An anonymous reader writes I understand a lot of people dislike Verizon in general, but assuming for a moment that they were your only option for a cellular service provider, is staying on their grandfathered unlimited data plan still worth it? Their recent announcement to not throttle traffic is inpiring, but I just don't know the long-term benefits of staying on this plan. I fear there is a tipping point where enough people will swap over to a metered plan and Verizon will ultimately abandon the unlimited altogether and assume the risk of losing a percentage of those remaining folks, at which point all of us who bought unsubsidized phones will have wasted the money doing so. Does anyone have any insight on this? Useful answers to this should take into account the problem with the question of "How long is a piece of string?" Give some context about how much you pay, and how much you use -- and how much that would change if the price were different.

    209 comments | about three weeks ago

  • Hong Kong Protesters Use Mesh Networks To Organize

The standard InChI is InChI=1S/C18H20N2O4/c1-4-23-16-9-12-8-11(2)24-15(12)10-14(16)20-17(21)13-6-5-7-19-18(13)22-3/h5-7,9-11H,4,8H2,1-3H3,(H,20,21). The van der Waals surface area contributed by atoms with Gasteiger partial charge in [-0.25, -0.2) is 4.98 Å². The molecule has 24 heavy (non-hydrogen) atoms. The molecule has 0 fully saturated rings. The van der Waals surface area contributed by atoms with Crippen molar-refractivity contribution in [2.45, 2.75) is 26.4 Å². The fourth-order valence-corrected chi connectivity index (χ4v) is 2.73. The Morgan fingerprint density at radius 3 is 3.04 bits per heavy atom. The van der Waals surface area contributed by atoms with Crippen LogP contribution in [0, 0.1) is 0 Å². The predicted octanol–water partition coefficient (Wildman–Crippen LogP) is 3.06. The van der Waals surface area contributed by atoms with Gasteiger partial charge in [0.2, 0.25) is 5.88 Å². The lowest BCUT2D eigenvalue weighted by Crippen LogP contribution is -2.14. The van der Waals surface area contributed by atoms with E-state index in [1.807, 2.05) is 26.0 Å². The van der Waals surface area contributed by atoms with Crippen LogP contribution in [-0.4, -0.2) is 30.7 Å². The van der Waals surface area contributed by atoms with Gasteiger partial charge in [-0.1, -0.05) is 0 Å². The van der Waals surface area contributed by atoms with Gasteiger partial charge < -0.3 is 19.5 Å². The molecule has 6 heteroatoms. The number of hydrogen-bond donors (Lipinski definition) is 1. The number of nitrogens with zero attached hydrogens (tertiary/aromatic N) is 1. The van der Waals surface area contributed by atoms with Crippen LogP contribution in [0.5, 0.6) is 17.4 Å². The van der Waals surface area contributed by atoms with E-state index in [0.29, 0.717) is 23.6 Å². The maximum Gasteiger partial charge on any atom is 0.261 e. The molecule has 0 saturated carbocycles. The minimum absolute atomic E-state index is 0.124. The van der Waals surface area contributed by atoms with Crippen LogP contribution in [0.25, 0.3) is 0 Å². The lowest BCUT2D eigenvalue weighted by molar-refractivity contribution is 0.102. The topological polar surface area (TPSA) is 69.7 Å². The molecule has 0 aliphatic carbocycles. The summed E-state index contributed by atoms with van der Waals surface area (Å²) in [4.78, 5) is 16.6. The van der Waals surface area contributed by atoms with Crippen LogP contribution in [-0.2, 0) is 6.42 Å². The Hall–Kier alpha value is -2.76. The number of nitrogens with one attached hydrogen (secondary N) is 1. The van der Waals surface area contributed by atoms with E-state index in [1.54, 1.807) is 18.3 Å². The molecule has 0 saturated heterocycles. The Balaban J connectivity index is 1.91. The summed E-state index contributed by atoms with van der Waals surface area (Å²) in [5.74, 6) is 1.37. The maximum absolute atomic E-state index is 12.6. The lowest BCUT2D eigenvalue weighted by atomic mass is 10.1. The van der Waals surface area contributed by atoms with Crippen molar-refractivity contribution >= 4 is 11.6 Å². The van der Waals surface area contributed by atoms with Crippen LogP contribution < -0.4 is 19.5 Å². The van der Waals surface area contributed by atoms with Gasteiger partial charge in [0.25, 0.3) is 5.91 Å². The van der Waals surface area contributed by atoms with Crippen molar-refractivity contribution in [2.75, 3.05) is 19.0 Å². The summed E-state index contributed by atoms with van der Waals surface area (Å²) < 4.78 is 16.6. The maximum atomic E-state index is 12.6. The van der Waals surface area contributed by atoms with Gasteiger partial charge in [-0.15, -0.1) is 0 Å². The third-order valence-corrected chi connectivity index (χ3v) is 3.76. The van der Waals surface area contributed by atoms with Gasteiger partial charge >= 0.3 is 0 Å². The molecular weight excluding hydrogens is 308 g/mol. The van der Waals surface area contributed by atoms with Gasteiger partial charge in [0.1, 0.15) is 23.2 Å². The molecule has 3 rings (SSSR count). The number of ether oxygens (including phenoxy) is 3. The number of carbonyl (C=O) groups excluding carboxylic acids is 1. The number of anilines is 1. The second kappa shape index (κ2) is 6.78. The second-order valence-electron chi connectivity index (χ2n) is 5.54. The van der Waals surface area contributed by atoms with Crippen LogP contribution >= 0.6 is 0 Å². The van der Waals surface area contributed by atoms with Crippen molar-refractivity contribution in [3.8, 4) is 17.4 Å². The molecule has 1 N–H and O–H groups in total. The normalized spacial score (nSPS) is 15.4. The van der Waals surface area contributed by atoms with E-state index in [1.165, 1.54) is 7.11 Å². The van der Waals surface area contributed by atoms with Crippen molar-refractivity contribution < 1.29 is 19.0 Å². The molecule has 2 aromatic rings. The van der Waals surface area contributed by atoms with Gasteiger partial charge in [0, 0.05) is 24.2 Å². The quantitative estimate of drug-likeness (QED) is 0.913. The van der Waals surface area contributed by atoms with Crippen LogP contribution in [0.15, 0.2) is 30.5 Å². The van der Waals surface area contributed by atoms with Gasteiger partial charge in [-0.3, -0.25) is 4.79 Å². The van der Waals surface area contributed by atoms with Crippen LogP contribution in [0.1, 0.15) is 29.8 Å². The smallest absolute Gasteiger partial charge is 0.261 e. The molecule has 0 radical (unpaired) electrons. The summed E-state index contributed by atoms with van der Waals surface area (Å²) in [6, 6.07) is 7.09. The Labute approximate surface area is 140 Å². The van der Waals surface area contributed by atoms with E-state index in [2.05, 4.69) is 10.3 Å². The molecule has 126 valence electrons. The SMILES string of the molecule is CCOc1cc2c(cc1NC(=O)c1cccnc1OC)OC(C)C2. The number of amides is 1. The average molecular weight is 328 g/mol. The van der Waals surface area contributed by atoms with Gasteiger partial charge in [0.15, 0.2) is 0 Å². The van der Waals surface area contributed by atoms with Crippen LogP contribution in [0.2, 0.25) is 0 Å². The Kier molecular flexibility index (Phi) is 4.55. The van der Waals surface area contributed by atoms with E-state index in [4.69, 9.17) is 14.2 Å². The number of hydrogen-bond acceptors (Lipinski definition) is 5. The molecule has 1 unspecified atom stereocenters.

wabrandsma sends this article from New Scientist: Hong Kong's mass protest is networked. Activists are relying on a free app that can send messages without any cellphone connection. Since the pro-democracy protests turned ugly over the weekend, many worry that the Chinese government would block local phone networks. In response, activists have turned to the FireChat app to send supportive messages and share the latest news. On Sunday alone, the app was downloaded more than 100,000 times in Hong Kong, its developers said. FireChat relies on "mesh networking," a technique that allows data to zip directly from one phone to another via Wi-Fi or Bluetooth. Ordinarily, if two people want to communicate this way, they need to be fairly close together. But as more people join in, the network grows and messages can travel further. Mesh networks can be useful for people who are caught in natural disasters or, like those in Hong Kong, protesting under tricky conditions. FireChat came in handy for protesters in Taiwan and Iraq this year."